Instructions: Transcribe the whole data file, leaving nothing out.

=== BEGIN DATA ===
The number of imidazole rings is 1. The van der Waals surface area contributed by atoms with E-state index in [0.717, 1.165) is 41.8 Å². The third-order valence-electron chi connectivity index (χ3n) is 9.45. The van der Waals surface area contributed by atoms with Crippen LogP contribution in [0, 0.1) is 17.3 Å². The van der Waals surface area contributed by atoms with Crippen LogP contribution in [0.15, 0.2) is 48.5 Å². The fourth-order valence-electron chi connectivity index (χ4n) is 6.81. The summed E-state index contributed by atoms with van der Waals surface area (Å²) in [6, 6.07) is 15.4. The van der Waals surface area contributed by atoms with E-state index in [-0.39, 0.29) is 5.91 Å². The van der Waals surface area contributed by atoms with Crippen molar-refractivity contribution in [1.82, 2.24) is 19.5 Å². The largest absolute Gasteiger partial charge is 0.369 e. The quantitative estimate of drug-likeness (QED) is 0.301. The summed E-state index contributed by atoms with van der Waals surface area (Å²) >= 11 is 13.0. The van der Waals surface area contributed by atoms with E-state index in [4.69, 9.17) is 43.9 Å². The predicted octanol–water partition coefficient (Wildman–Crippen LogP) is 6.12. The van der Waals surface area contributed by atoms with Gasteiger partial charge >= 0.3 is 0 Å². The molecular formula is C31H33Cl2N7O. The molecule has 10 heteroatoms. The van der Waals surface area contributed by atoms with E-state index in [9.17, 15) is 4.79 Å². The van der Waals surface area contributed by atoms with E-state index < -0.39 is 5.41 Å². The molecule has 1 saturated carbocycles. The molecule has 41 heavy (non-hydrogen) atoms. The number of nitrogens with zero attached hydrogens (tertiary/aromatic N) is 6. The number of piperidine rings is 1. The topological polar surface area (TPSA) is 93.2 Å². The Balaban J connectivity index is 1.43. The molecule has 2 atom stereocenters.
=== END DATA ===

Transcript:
The number of imidazole rings is 1. The van der Waals surface area contributed by atoms with E-state index in [0.717, 1.165) is 41.8 Å². The third-order valence-electron chi connectivity index (χ3n) is 9.45. The van der Waals surface area contributed by atoms with Crippen LogP contribution in [0, 0.1) is 17.3 Å². The van der Waals surface area contributed by atoms with Crippen LogP contribution in [0.15, 0.2) is 48.5 Å². The fourth-order valence-electron chi connectivity index (χ4n) is 6.81. The summed E-state index contributed by atoms with van der Waals surface area (Å²) in [6, 6.07) is 15.4. The van der Waals surface area contributed by atoms with E-state index in [-0.39, 0.29) is 5.91 Å². The van der Waals surface area contributed by atoms with Crippen molar-refractivity contribution in [1.82, 2.24) is 19.5 Å². The largest absolute Gasteiger partial charge is 0.369 e. The quantitative estimate of drug-likeness (QED) is 0.301. The summed E-state index contributed by atoms with van der Waals surface area (Å²) >= 11 is 13.0. The van der Waals surface area contributed by atoms with E-state index in [4.69, 9.17) is 43.9 Å². The predicted octanol–water partition coefficient (Wildman–Crippen LogP) is 6.12. The van der Waals surface area contributed by atoms with Gasteiger partial charge >= 0.3 is 0 Å². The molecular formula is C31H33Cl2N7O. The molecule has 10 heteroatoms. The van der Waals surface area contributed by atoms with E-state index in [9.17, 15) is 4.79 Å². The van der Waals surface area contributed by atoms with E-state index < -0.39 is 5.41 Å². The molecule has 1 saturated carbocycles. The molecule has 41 heavy (non-hydrogen) atoms. The number of nitrogens with zero attached hydrogens (tertiary/aromatic N) is 6. The number of piperidine rings is 1. The topological polar surface area (TPSA) is 93.2 Å². The Balaban J connectivity index is 1.43. The molecule has 2 atom stereocenters.